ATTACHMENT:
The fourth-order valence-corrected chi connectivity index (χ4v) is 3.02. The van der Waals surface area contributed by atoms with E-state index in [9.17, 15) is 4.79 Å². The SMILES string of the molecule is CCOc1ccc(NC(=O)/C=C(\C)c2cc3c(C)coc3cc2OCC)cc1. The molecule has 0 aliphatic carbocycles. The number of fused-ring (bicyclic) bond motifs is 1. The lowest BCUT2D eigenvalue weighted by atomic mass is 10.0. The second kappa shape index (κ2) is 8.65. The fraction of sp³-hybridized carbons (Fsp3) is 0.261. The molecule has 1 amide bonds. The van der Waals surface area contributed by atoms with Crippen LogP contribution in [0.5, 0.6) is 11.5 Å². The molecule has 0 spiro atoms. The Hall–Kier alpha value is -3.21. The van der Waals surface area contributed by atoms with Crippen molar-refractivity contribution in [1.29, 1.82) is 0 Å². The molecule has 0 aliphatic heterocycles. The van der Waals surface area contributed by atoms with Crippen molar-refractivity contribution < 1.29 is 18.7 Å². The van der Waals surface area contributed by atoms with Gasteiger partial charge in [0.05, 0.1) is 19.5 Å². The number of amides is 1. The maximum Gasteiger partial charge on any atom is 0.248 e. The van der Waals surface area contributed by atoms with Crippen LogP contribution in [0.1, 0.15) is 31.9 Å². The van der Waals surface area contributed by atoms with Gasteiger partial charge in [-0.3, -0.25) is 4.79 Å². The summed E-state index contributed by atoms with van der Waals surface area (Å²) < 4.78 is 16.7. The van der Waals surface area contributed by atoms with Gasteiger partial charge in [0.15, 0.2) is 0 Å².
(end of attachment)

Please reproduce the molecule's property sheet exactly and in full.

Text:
The fourth-order valence-corrected chi connectivity index (χ4v) is 3.02. The van der Waals surface area contributed by atoms with E-state index in [9.17, 15) is 4.79 Å². The SMILES string of the molecule is CCOc1ccc(NC(=O)/C=C(\C)c2cc3c(C)coc3cc2OCC)cc1. The molecule has 0 aliphatic carbocycles. The number of fused-ring (bicyclic) bond motifs is 1. The lowest BCUT2D eigenvalue weighted by atomic mass is 10.0. The second kappa shape index (κ2) is 8.65. The fraction of sp³-hybridized carbons (Fsp3) is 0.261. The molecule has 1 amide bonds. The van der Waals surface area contributed by atoms with Crippen LogP contribution in [0.5, 0.6) is 11.5 Å². The molecule has 0 spiro atoms. The Hall–Kier alpha value is -3.21. The van der Waals surface area contributed by atoms with Crippen molar-refractivity contribution in [1.29, 1.82) is 0 Å². The molecule has 0 aliphatic heterocycles. The van der Waals surface area contributed by atoms with Crippen molar-refractivity contribution < 1.29 is 18.7 Å². The van der Waals surface area contributed by atoms with Gasteiger partial charge in [0.05, 0.1) is 19.5 Å². The number of amides is 1. The maximum Gasteiger partial charge on any atom is 0.248 e. The van der Waals surface area contributed by atoms with Crippen LogP contribution in [0.1, 0.15) is 31.9 Å². The van der Waals surface area contributed by atoms with Gasteiger partial charge in [-0.3, -0.25) is 4.79 Å². The summed E-state index contributed by atoms with van der Waals surface area (Å²) < 4.78 is 16.7. The van der Waals surface area contributed by atoms with Gasteiger partial charge in [0.15, 0.2) is 0 Å².